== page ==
Kulhay Wellness Centre - 21 rooms - 38 practitioners and more

On March 4, 2000 Christine McPhee was front and centre at the Kulhay Wellness Centre in Toronto for a two hour infomercial marathon. It amounted to about 120 minutes of promotion, hugging and kissing, less a few ads for vitamins, herbs, lotions and potions for the mind and body.

I had spoken at length to McPhee earlier in the week because of my real concerns over what the station had previously delivered as "factoid" "alternoid" content last summer. At that time Kulhay was interviewed by Marsha Leiderman. ChiroWatch had previously covered those issues in depth because of our interest in pediatric chiropractic methods. We don't like the lies promoted by chiropractors who love to deliver anti-vaccination messages and who and make claims to be able to treat non-existent subluxations in infants and children.

I was assured by the host of Saturday's radio show that several topics would not be discussed, one was chelation therapy, and the other was anti-vaccine rhetoric. Well the host was about 50% correct. I guess that' pretty good for talk radio folks. This ain't the Art Bell show!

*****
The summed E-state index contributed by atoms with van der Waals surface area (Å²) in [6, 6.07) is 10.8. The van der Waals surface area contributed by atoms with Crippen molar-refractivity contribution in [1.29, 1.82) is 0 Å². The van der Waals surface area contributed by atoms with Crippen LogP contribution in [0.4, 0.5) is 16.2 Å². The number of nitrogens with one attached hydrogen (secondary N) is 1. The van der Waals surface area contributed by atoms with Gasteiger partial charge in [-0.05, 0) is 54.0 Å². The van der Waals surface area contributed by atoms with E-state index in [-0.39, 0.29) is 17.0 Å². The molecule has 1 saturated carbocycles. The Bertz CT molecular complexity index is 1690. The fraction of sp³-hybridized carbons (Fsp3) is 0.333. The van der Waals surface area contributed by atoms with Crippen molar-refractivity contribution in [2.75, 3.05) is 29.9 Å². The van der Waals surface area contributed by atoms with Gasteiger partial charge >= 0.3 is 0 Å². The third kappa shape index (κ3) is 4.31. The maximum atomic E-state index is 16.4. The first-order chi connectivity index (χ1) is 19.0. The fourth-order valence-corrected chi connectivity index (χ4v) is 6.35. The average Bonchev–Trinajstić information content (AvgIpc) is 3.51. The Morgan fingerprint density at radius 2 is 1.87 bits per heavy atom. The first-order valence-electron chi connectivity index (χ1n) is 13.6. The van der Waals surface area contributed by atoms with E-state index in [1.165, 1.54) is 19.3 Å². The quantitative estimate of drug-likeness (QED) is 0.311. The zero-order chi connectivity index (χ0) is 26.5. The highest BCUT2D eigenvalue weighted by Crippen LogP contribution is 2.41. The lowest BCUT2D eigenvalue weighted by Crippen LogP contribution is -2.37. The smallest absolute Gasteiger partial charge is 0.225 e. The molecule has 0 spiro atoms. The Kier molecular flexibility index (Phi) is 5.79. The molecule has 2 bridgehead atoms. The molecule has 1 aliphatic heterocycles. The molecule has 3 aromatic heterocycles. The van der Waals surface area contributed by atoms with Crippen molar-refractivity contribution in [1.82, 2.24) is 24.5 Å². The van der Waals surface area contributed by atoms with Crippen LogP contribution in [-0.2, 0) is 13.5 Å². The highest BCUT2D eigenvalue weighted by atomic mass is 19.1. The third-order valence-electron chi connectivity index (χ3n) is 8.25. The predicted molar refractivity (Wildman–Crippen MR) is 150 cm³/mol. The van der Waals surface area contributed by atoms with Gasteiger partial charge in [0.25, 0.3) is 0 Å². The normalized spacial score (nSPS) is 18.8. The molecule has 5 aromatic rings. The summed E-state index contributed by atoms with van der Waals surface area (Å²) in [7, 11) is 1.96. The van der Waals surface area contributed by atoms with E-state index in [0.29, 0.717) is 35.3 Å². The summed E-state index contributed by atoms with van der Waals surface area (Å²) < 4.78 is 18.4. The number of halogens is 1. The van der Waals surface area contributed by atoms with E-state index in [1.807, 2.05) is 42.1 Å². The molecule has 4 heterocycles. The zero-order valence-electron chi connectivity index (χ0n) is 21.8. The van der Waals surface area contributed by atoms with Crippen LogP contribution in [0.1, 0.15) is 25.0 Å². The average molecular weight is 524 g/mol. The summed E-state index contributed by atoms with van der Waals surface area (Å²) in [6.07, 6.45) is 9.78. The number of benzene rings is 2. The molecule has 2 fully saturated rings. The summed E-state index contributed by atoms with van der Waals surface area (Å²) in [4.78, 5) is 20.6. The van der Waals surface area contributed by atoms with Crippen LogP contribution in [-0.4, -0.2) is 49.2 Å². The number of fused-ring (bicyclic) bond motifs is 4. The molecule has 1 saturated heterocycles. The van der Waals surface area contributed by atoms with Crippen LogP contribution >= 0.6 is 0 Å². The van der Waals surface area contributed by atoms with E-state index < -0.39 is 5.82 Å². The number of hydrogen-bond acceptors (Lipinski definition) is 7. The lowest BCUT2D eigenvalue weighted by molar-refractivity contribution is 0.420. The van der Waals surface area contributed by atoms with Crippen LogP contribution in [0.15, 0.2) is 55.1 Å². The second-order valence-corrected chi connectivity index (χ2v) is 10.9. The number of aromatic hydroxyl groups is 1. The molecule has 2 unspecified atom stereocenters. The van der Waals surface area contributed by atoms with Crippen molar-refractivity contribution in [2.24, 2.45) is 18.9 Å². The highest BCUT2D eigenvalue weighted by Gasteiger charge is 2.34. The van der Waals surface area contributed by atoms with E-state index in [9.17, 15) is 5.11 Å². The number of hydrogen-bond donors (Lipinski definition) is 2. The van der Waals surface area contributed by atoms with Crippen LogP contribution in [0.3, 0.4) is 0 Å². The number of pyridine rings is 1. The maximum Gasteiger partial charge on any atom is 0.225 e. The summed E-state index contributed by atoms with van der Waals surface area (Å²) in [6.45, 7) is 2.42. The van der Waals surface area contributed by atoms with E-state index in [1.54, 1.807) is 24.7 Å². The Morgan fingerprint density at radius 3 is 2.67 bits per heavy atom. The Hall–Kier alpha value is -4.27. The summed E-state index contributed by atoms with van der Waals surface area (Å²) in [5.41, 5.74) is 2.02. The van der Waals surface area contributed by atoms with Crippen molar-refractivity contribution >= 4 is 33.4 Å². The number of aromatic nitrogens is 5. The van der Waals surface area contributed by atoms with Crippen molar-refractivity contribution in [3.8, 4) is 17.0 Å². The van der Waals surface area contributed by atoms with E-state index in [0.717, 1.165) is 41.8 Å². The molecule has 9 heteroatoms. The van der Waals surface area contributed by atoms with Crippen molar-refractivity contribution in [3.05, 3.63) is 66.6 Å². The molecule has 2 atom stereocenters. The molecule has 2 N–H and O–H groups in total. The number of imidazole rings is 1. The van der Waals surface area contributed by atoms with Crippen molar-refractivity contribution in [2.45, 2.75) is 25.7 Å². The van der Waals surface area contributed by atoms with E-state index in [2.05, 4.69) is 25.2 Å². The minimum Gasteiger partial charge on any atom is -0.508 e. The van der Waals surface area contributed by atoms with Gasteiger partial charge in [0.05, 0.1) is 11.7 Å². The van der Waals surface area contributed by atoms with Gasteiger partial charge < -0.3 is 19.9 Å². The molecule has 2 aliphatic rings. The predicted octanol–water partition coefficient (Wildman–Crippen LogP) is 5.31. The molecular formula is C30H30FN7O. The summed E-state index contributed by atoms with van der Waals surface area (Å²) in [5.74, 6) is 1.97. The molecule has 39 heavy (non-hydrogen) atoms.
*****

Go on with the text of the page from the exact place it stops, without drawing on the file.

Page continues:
First, let's cover the topic that was discussed on the show. Let's put it this way, it was not just discussed, it was actively promoted as part of the deal. The Gold Standard Chelation Centre shared top billing every time the host gave a plug for the Wellness Centre.

It's no secret at all to the public as to who is the physician behind the chelation that is at the centre. He is Vincent DeMarco, and he has appeared on more than a few occassions as a paid speaker at questionable alternative medical meetings, conventions and at the Kulhay Wellness Centre itself on a regular basis.

His name and picture is still up on a 1999 wellness convention site. A short review of the other speakers on that program included Ingrid Naiman, and Carolyn Dean.